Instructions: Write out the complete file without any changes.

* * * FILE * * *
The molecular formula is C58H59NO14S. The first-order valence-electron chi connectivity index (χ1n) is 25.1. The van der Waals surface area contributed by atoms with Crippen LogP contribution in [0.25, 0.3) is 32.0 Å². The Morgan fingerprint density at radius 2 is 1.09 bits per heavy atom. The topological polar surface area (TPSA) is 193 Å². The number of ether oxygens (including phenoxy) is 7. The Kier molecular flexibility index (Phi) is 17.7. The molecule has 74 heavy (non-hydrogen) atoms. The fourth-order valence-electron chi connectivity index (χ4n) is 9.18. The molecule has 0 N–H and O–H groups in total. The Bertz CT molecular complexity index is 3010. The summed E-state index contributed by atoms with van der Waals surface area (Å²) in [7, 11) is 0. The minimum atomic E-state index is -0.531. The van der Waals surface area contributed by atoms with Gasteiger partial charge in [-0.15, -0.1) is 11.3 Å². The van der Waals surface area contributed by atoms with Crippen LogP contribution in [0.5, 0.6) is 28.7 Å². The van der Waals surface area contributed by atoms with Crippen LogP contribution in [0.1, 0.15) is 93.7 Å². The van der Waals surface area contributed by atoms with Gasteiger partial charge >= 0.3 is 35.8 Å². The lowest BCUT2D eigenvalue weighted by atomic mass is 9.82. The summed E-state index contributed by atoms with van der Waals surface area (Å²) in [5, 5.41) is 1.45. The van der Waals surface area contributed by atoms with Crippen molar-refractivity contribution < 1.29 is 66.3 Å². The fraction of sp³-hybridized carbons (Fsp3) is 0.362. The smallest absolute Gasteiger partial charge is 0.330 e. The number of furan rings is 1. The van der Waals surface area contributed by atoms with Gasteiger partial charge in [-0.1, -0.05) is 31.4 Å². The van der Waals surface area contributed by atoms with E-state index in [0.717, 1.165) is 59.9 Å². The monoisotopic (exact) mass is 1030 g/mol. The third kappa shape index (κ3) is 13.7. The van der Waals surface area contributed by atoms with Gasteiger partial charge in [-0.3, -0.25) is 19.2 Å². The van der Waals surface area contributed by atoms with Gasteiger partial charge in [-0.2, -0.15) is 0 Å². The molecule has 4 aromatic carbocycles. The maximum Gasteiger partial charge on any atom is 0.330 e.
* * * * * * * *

The molecular formula is C58H59NO14S. The first-order valence-electron chi connectivity index (χ1n) is 25.1. The van der Waals surface area contributed by atoms with Crippen LogP contribution in [0.25, 0.3) is 32.0 Å². The Morgan fingerprint density at radius 2 is 1.09 bits per heavy atom. The topological polar surface area (TPSA) is 193 Å². The number of ether oxygens (including phenoxy) is 7. The Kier molecular flexibility index (Phi) is 17.7. The molecule has 74 heavy (non-hydrogen) atoms. The fourth-order valence-electron chi connectivity index (χ4n) is 9.18. The molecule has 0 N–H and O–H groups in total. The Bertz CT molecular complexity index is 3010. The summed E-state index contributed by atoms with van der Waals surface area (Å²) in [7, 11) is 0. The minimum atomic E-state index is -0.531. The van der Waals surface area contributed by atoms with Gasteiger partial charge in [-0.15, -0.1) is 11.3 Å². The van der Waals surface area contributed by atoms with Crippen LogP contribution in [0.5, 0.6) is 28.7 Å². The van der Waals surface area contributed by atoms with Crippen LogP contribution in [0.1, 0.15) is 93.7 Å². The van der Waals surface area contributed by atoms with Gasteiger partial charge >= 0.3 is 35.8 Å². The lowest BCUT2D eigenvalue weighted by atomic mass is 9.82. The summed E-state index contributed by atoms with van der Waals surface area (Å²) in [5, 5.41) is 1.45. The van der Waals surface area contributed by atoms with Crippen molar-refractivity contribution < 1.29 is 66.3 Å². The fraction of sp³-hybridized carbons (Fsp3) is 0.362. The smallest absolute Gasteiger partial charge is 0.330 e. The number of furan rings is 1. The van der Waals surface area contributed by atoms with Gasteiger partial charge in [-0.1, -0.05) is 31.4 Å². The van der Waals surface area contributed by atoms with E-state index in [0.717, 1.165) is 59.9 Å². The monoisotopic (exact) mass is 1030 g/mol. The third kappa shape index (κ3) is 13.7. The van der Waals surface area contributed by atoms with Gasteiger partial charge in [-0.3, -0.25) is 19.2 Å². The van der Waals surface area contributed by atoms with Gasteiger partial charge in [-0.2, -0.15) is 0 Å². The molecule has 4 aromatic carbocycles. The maximum Gasteiger partial charge on any atom is 0.330 e.